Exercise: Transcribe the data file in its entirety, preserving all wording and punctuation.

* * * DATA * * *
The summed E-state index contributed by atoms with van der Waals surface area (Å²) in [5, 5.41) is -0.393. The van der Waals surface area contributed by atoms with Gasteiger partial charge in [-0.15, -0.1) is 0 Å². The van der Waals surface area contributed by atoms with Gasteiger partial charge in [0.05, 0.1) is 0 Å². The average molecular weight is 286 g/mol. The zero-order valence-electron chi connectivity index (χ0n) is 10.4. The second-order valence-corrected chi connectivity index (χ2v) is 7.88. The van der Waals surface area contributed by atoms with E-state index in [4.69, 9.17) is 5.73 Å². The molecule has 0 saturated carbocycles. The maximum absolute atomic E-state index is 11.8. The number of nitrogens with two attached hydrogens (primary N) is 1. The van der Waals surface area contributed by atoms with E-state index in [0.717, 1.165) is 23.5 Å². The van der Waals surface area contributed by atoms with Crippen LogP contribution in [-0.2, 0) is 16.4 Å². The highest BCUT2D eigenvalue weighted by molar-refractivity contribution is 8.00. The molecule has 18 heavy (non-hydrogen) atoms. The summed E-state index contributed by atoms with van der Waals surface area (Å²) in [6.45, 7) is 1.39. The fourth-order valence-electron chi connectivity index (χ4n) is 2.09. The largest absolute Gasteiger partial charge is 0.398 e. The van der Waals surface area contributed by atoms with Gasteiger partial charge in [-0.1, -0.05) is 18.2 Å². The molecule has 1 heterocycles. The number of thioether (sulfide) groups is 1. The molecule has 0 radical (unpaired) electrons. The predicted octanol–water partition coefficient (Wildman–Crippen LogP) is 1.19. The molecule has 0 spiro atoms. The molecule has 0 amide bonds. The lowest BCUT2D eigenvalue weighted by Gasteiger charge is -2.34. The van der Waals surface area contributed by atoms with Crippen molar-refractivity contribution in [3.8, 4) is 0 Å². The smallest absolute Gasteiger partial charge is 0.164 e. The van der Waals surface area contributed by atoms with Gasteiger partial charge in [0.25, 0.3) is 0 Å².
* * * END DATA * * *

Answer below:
The summed E-state index contributed by atoms with van der Waals surface area (Å²) in [5, 5.41) is -0.393. The van der Waals surface area contributed by atoms with Gasteiger partial charge in [-0.15, -0.1) is 0 Å². The van der Waals surface area contributed by atoms with Gasteiger partial charge in [0.05, 0.1) is 0 Å². The average molecular weight is 286 g/mol. The zero-order valence-electron chi connectivity index (χ0n) is 10.4. The second-order valence-corrected chi connectivity index (χ2v) is 7.88. The van der Waals surface area contributed by atoms with E-state index in [4.69, 9.17) is 5.73 Å². The molecule has 0 saturated carbocycles. The maximum absolute atomic E-state index is 11.8. The number of nitrogens with two attached hydrogens (primary N) is 1. The van der Waals surface area contributed by atoms with E-state index in [0.717, 1.165) is 23.5 Å². The van der Waals surface area contributed by atoms with Crippen LogP contribution in [-0.2, 0) is 16.4 Å². The highest BCUT2D eigenvalue weighted by molar-refractivity contribution is 8.00. The molecule has 18 heavy (non-hydrogen) atoms. The summed E-state index contributed by atoms with van der Waals surface area (Å²) in [6.45, 7) is 1.39. The fourth-order valence-electron chi connectivity index (χ4n) is 2.09. The largest absolute Gasteiger partial charge is 0.398 e. The van der Waals surface area contributed by atoms with Gasteiger partial charge in [-0.1, -0.05) is 18.2 Å². The molecule has 1 heterocycles. The number of thioether (sulfide) groups is 1. The molecule has 0 radical (unpaired) electrons. The predicted octanol–water partition coefficient (Wildman–Crippen LogP) is 1.19. The molecule has 0 spiro atoms. The molecule has 0 amide bonds. The lowest BCUT2D eigenvalue weighted by Gasteiger charge is -2.34. The van der Waals surface area contributed by atoms with Crippen molar-refractivity contribution in [3.8, 4) is 0 Å². The smallest absolute Gasteiger partial charge is 0.164 e. The van der Waals surface area contributed by atoms with Gasteiger partial charge in [0.25, 0.3) is 0 Å².